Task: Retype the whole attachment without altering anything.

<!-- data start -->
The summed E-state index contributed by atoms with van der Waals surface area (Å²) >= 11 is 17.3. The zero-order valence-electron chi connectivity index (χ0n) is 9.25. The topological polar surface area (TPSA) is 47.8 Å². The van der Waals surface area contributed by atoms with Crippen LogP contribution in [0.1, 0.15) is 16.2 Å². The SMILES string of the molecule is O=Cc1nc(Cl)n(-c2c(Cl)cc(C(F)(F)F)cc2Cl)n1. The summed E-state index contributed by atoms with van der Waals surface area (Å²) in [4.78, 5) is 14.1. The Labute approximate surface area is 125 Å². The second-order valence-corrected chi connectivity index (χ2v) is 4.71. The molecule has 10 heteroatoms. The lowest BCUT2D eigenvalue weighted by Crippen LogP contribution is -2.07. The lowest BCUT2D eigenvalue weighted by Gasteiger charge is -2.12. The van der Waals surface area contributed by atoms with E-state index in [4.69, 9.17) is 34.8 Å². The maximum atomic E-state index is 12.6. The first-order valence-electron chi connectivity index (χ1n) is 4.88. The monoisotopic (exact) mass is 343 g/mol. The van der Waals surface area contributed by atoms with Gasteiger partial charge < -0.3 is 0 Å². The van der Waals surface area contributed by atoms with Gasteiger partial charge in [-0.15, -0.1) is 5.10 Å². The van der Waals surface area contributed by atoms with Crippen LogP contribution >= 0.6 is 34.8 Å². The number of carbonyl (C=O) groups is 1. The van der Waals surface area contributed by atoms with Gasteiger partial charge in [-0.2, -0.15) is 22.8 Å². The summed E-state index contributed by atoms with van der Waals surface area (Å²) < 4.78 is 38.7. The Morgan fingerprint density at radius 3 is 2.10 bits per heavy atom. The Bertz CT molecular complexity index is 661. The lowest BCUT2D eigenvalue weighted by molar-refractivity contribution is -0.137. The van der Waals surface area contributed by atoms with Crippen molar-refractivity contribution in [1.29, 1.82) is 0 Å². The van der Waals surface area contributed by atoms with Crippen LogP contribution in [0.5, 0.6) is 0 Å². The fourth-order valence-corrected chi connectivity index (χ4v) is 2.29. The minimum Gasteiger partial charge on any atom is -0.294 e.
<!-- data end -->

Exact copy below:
The summed E-state index contributed by atoms with van der Waals surface area (Å²) >= 11 is 17.3. The zero-order valence-electron chi connectivity index (χ0n) is 9.25. The topological polar surface area (TPSA) is 47.8 Å². The van der Waals surface area contributed by atoms with Crippen LogP contribution in [0.1, 0.15) is 16.2 Å². The SMILES string of the molecule is O=Cc1nc(Cl)n(-c2c(Cl)cc(C(F)(F)F)cc2Cl)n1. The summed E-state index contributed by atoms with van der Waals surface area (Å²) in [4.78, 5) is 14.1. The Labute approximate surface area is 125 Å². The second-order valence-corrected chi connectivity index (χ2v) is 4.71. The molecule has 10 heteroatoms. The lowest BCUT2D eigenvalue weighted by Crippen LogP contribution is -2.07. The lowest BCUT2D eigenvalue weighted by Gasteiger charge is -2.12. The van der Waals surface area contributed by atoms with E-state index in [4.69, 9.17) is 34.8 Å². The maximum atomic E-state index is 12.6. The first-order valence-electron chi connectivity index (χ1n) is 4.88. The monoisotopic (exact) mass is 343 g/mol. The van der Waals surface area contributed by atoms with Gasteiger partial charge < -0.3 is 0 Å². The van der Waals surface area contributed by atoms with Gasteiger partial charge in [-0.15, -0.1) is 5.10 Å². The van der Waals surface area contributed by atoms with Crippen LogP contribution >= 0.6 is 34.8 Å². The number of carbonyl (C=O) groups is 1. The van der Waals surface area contributed by atoms with Gasteiger partial charge in [-0.2, -0.15) is 22.8 Å². The summed E-state index contributed by atoms with van der Waals surface area (Å²) < 4.78 is 38.7. The Morgan fingerprint density at radius 3 is 2.10 bits per heavy atom. The Bertz CT molecular complexity index is 661. The lowest BCUT2D eigenvalue weighted by molar-refractivity contribution is -0.137. The van der Waals surface area contributed by atoms with Crippen molar-refractivity contribution in [1.29, 1.82) is 0 Å². The van der Waals surface area contributed by atoms with Crippen LogP contribution in [0.5, 0.6) is 0 Å². The fourth-order valence-corrected chi connectivity index (χ4v) is 2.29. The minimum Gasteiger partial charge on any atom is -0.294 e.